For my local readers…here is an event at OMSI on Thursday 1/26/12 from 6 – 9. It is Body Worlds & the brain with a focus on autism! OMSI does a great job teaching us about all sorts of things in life, so I am excited to see this event is happening!

Autism Night in BODY WORLDS & The Brain

Thursday, January 26, 6-9 p.m.

Autism Night is a unique opportunity for the local Autism community to interpret BODY WORLDS & The Brain together. Meet researchers, doctors, and experts in the Autism field including representatives from Oregon Health & Sciences University (OHSU), the Northwest Autism Foundation, and The Autism Society of Oregon.


Evening ticket prices apply: $19 adults; $14 youth 3-13; $17 seniors (63+) & students (14+ w/ ID)

Check our OMSI’s site for more info!



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It Matters how hard YOU work.

There are many good causes in this world, many injustices, and – closest to my heart – many children with special needs. These children  make our heartache when we see their disabilities, especially when, with things like Down’s syndrome, they are so obvious to the naked eye.

Well, I recently came across a video, where a little girl and her mother will change your ideas about feeling “sorry” for these kids. Special needs children are on this earth to rock our world and change our lives.

I really want to encourage you to watch the video posted at the end of this blog – though it is a little long – because it will do just that…change your life, change your outlook. The purpose of kids who are “different” is far greater than we gve them credit for, and it makes my heart swell with pride to know that God has gifted me with one of them.To give you a sneak peek at some of my favorite parts of the video, This little girls’ mother uses flash cards with writing that explains some of the things the little girl wants out of life. Here are some of those points:

“My friends get to have fun at dance, gymnastic, music, and library while I go to physical, occupational, and speech therapy.

I spend all this time working for one thing.

A CHANCE at having the same opportunities in life as my friends. I want to be invited to birthday parties, I want to attend public school. I want a career, I want a home, and I even want to fall in love.

Most people don’t have confidence in me to accomplish these things. The reality is it doesn’t matter how hard I work.

It matters how hard YOU work.”

Wow. Just wow. Click below to watch the video. Have kleenex nearby.

Down Syndrome Awareness – Maddox Lucille

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Our top 21 Best Special Needs Parenting Moments of 2011

Our top 21 Best Special Needs Parenting Moments of 2011:

1) In January, Mommy & Daddy take the family on an impromptu beach trip, and Alex discovered his love for the ocean.

2) In February, Daddy taught Alex about his other love in nature: Snow

3) In March, Alex really started using the best learning tool we’ve ever found: The Ipad.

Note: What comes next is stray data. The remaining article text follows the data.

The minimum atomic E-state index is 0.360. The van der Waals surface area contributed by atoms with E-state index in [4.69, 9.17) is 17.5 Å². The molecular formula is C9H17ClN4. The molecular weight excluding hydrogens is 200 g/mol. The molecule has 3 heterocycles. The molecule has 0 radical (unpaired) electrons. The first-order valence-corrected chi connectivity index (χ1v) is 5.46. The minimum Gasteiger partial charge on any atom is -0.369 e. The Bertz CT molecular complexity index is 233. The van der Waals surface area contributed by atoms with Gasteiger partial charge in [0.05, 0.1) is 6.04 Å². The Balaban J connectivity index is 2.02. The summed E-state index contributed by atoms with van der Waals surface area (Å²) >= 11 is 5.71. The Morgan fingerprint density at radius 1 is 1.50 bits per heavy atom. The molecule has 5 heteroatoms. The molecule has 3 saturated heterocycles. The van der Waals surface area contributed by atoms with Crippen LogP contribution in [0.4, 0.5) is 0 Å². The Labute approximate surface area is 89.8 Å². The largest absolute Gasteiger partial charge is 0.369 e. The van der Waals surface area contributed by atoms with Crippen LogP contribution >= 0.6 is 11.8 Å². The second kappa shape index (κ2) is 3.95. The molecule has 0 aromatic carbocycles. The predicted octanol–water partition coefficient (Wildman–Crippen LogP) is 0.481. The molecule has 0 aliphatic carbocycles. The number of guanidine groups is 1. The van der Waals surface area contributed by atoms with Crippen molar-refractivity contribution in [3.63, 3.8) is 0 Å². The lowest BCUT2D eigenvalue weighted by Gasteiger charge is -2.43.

4) Also in March, Mommy put together a nice, new wooden train table for Alex’s Trains and tracks. Alex proceeded to use the floor instead!

5) In April, Mommy organized Team Alex for the 9th Annual ASO Autism Walk-a-thon. By the time the walk came, Team Alex had 52 walkers and had raised over $2,000 for the Autism Society of Oregon! The increase in support was an overwhelming 800% from the prior year. Because Alex had a hard time walking, Daddy walked with Alex on his shoulders.

6) Also in April, Alex attended his 1st real Easter Egg hunt at a church who provided a special area for kids with special needs.

7) In May, Mommy started the “Mommy4Autism” Blog you are reading today!

8) In May, Mommy taught Alex to make cupcakes; he is such a great helper and he loves to bake. Only problem is that he really, really, likes to break eggs open. Everywhere.

9) Also in May, Daddy taught Alex to say “I love you, Mommy,” just in time for Mother’s Day.

10) In June, Alex got the chance to attend Vacation Bible School at his very own church, with Mommy and his favorite babysitter, Illy, close by. He only made it about 3 days but he loved the music and all the games!

11) In July, while Daddy took Sissy to camp, Mommy and Alex bravely walked to a neighbor’s house to celebrate Alex’s 1st real Fourth of July experience (with fireworks). Alex didn’t like to set off the fireworks, but he liked watching Mommy and playing with the big kids’ motorbikes! He even made friends with a couple little kids from the block!

12) August was a big month! Mommy, Daddy, and Alex (plus Illy) took a trip to an Autism Immersion Camp at Meadowood Springs! What an amazing adventure Alex had as everybody learned more about each other. This is where we learned the “hands to face” technique, and acquired the connector, both of which have been amazing communication tools for Alex!

13) Also in August, during family time at the camp, Mommy strapped a life jacket on Alex and took him swimming and wow, we discovered we have a little fish for a son!DSC09310.JPGThe kid doesn’t technically know how to swim, but you could have fooled us! Alex also adored riding in the canoes with Daddy and other friends!